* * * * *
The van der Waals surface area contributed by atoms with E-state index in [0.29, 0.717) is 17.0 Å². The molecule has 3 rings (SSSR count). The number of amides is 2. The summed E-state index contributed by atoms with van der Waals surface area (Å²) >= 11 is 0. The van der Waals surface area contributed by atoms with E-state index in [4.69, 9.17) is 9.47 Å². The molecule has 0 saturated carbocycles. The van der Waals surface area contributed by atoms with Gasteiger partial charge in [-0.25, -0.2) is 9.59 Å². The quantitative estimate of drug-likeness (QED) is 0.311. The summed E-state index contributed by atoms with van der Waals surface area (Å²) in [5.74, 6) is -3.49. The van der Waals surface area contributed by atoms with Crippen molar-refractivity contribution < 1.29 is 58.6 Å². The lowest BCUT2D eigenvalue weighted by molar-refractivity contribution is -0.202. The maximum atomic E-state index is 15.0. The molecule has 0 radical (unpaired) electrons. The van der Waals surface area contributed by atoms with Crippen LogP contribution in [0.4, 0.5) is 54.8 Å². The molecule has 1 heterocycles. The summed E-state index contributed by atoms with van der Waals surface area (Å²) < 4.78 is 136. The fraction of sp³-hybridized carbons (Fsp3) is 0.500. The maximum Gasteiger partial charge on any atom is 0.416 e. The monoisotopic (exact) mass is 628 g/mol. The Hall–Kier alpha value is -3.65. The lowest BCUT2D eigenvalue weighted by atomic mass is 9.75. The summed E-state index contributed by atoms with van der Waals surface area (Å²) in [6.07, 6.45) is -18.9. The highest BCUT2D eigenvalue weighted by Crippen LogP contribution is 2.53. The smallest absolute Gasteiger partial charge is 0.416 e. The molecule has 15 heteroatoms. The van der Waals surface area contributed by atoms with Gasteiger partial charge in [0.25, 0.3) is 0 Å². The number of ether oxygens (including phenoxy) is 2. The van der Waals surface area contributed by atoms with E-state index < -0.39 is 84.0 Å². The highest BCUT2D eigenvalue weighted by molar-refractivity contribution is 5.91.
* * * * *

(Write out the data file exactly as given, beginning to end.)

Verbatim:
The van der Waals surface area contributed by atoms with E-state index in [0.29, 0.717) is 17.0 Å². The molecule has 3 rings (SSSR count). The number of amides is 2. The summed E-state index contributed by atoms with van der Waals surface area (Å²) >= 11 is 0. The van der Waals surface area contributed by atoms with E-state index in [4.69, 9.17) is 9.47 Å². The molecule has 0 saturated carbocycles. The van der Waals surface area contributed by atoms with Gasteiger partial charge in [-0.25, -0.2) is 9.59 Å². The quantitative estimate of drug-likeness (QED) is 0.311. The summed E-state index contributed by atoms with van der Waals surface area (Å²) in [5.74, 6) is -3.49. The van der Waals surface area contributed by atoms with Crippen molar-refractivity contribution < 1.29 is 58.6 Å². The lowest BCUT2D eigenvalue weighted by molar-refractivity contribution is -0.202. The maximum atomic E-state index is 15.0. The molecule has 0 radical (unpaired) electrons. The van der Waals surface area contributed by atoms with Crippen LogP contribution in [0.4, 0.5) is 54.8 Å². The molecule has 1 heterocycles. The summed E-state index contributed by atoms with van der Waals surface area (Å²) < 4.78 is 136. The fraction of sp³-hybridized carbons (Fsp3) is 0.500. The maximum Gasteiger partial charge on any atom is 0.416 e. The monoisotopic (exact) mass is 628 g/mol. The Hall–Kier alpha value is -3.65. The lowest BCUT2D eigenvalue weighted by atomic mass is 9.75. The summed E-state index contributed by atoms with van der Waals surface area (Å²) in [6.07, 6.45) is -18.9. The highest BCUT2D eigenvalue weighted by Crippen LogP contribution is 2.53. The smallest absolute Gasteiger partial charge is 0.416 e. The molecule has 15 heteroatoms. The van der Waals surface area contributed by atoms with Gasteiger partial charge in [0.25, 0.3) is 0 Å². The number of ether oxygens (including phenoxy) is 2. The van der Waals surface area contributed by atoms with E-state index < -0.39 is 84.0 Å². The highest BCUT2D eigenvalue weighted by molar-refractivity contribution is 5.91.